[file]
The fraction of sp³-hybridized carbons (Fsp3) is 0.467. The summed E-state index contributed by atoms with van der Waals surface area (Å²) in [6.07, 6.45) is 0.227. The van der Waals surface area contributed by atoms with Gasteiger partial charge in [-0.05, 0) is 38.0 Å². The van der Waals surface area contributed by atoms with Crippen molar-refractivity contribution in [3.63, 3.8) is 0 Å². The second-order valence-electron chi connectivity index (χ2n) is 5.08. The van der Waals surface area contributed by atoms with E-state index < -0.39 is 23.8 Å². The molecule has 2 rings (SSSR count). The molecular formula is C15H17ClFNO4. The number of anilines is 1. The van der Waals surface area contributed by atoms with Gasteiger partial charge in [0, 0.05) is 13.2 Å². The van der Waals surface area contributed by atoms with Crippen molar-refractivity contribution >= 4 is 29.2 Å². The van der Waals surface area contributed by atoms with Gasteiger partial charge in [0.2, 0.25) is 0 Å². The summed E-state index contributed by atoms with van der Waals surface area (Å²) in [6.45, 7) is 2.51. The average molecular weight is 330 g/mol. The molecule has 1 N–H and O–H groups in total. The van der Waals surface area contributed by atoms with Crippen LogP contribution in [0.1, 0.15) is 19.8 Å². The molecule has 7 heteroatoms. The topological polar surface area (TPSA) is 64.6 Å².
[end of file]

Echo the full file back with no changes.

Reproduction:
The fraction of sp³-hybridized carbons (Fsp3) is 0.467. The summed E-state index contributed by atoms with van der Waals surface area (Å²) in [6.07, 6.45) is 0.227. The van der Waals surface area contributed by atoms with Gasteiger partial charge in [-0.05, 0) is 38.0 Å². The van der Waals surface area contributed by atoms with Crippen molar-refractivity contribution in [3.63, 3.8) is 0 Å². The second-order valence-electron chi connectivity index (χ2n) is 5.08. The van der Waals surface area contributed by atoms with E-state index < -0.39 is 23.8 Å². The molecule has 2 rings (SSSR count). The molecular formula is C15H17ClFNO4. The number of anilines is 1. The van der Waals surface area contributed by atoms with Gasteiger partial charge in [0, 0.05) is 13.2 Å². The van der Waals surface area contributed by atoms with Crippen molar-refractivity contribution >= 4 is 29.2 Å². The van der Waals surface area contributed by atoms with Gasteiger partial charge in [0.2, 0.25) is 0 Å². The summed E-state index contributed by atoms with van der Waals surface area (Å²) in [6.45, 7) is 2.51. The average molecular weight is 330 g/mol. The molecule has 1 N–H and O–H groups in total. The van der Waals surface area contributed by atoms with Crippen LogP contribution in [0.1, 0.15) is 19.8 Å². The molecule has 7 heteroatoms. The topological polar surface area (TPSA) is 64.6 Å².